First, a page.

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One of the more credible "reality TV" series, "The First 48" (which refers to the first 48 hours of a crime investigation) shows real detectives investigating real crimes. All POIs are real. There are no actors, no script.
Each episode lasts about 45 minutes, and begins as the crime investigation begins. The episode then ends with the identity of the perpetrator. In between, cops query neighbors, talk strategy among themselves, search databases, make phone calls, and analyze forensics. It's gritty work. Most of the time, cases are solved, but not always. Usually, the criminal leaves obvious clues, as he or she is not very smart.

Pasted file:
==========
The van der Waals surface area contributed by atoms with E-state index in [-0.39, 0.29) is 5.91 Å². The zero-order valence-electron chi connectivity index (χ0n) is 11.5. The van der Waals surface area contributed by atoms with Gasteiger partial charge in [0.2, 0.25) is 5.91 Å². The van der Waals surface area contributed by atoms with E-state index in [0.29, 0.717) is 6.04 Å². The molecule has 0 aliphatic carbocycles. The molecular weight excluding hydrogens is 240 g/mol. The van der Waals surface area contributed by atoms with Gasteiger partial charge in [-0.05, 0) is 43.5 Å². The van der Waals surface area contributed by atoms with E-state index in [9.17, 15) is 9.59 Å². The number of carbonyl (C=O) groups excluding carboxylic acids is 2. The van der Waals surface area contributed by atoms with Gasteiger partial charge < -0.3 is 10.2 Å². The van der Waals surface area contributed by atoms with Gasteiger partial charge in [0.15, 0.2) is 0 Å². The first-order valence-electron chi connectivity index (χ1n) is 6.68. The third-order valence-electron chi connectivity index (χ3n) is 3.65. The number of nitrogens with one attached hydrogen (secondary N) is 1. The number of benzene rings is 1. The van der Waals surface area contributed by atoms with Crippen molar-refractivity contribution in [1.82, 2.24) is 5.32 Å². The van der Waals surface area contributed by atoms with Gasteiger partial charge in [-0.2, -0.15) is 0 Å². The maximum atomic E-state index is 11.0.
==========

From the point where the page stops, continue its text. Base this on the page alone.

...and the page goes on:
Color cinematography is fine. Images are clear and sharp. Given the docudrama approach, editing is important. All the episodes I watched had fine editing. In voice-over, a narrator describes what's going on and why, to help guide viewers.
My only complaint is that some episodes are sewn together in one long sequence. You get the setup for "Loved To Death" (for example), only to be interrupted by the setup for "Unmasked" (a different episode). Then during "Unmasked", the program switches back to "Loved To Death". This back-and-forth presentation of two episodes is annoying. It kills each story's continuity.
I'm not fond of the "reality-TV" genre. But here, the action is not contrived. And there are no Hollywood "stars", mercifully! Overall, "The First 48" is a fine series that at least tries to introduce some reality into a film genre that historically has been way too glamorized.
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